28

Consider:

>>> sample = "hello'world"
>>> print sample
hello'world
>>> print sample.replace("'","\'")
hello'world

In my web application I need to store my Python string with all single quotes escaped for manipulation later in the client browsers JavaScript. The trouble is Python uses the same backslash escape notation, so the replace operation as detailed above has no effect.

Is there a simple workaround?

31

Use:

sample.replace("'", r"\'")

or

sample.replace("'", "\\'")
  • 3
    This is so wrong! Try this: sample = "\\'"; sample.replace("'", "\\'") #fail! – sharjeel Jul 12 '15 at 8:02
46

As a general solution for passing data from Python to Javascript, consider serializing it with the json library (part of the standard library in Python 2.6+).

>>> sample = "hello'world"
>>> import json
>>> print json.dumps(sample)
"hello\'world"
  • 4
    +1 this safely takes care of backslashes, newlines and Unicode, which just hacking at the apostrophes won't. – bobince Sep 14 '10 at 15:08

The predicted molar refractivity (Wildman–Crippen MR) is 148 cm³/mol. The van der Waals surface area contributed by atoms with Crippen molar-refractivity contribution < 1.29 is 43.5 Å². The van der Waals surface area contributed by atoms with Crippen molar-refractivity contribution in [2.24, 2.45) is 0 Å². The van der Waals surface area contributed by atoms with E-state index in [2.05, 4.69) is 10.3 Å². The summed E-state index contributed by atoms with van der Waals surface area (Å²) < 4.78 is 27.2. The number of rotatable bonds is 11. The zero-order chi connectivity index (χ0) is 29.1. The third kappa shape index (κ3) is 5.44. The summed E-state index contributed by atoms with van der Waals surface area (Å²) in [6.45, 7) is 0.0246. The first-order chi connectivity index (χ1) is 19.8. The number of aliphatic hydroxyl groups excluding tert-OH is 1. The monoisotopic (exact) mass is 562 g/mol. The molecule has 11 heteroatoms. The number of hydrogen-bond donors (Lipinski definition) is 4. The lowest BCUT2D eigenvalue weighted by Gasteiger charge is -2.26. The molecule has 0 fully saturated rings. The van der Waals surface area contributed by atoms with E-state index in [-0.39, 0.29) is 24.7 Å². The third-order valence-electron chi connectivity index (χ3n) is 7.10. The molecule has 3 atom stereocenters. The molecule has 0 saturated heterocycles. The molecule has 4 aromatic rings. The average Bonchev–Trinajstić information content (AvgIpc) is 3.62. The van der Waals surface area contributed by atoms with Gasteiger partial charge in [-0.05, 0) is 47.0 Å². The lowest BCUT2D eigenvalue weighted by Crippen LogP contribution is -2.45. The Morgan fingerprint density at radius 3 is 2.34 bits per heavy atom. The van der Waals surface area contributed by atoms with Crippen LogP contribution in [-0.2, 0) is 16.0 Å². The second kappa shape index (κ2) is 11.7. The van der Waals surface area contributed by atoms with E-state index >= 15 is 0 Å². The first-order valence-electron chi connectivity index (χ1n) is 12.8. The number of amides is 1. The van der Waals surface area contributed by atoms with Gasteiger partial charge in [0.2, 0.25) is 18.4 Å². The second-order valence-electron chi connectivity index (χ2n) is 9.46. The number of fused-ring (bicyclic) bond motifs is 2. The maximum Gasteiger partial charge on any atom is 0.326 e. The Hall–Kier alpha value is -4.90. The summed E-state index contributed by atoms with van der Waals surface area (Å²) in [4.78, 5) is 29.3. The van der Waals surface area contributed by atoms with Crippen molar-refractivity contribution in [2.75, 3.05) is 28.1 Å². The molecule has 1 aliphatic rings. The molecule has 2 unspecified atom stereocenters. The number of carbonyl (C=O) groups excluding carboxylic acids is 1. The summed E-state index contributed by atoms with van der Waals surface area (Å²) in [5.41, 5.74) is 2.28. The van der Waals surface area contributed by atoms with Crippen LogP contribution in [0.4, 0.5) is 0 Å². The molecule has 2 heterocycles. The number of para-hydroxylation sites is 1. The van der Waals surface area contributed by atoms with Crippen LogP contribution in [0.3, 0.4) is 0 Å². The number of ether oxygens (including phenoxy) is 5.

• I was trying to escape " characters in json...common sense strikes again. – Droogans Feb 27 '13 at 21:31
  • 1
    my python 2.7.2 doesnt serialize as such. "hello'world" is the product – Gabe Rainbow Nov 26 '13 at 20:36
  • @GabeRainbow the ' doesn't need escaping. "hello'world" is a valid, safe JavaScript string literal. – Dan Passaro Dec 5 '14 at 17:18
  • @Droogans try storing it before you store it, a = json.dumps(sample), and then you can see that a = '"hello\'world"' – AlexM Aug 3 '17 at 19:37

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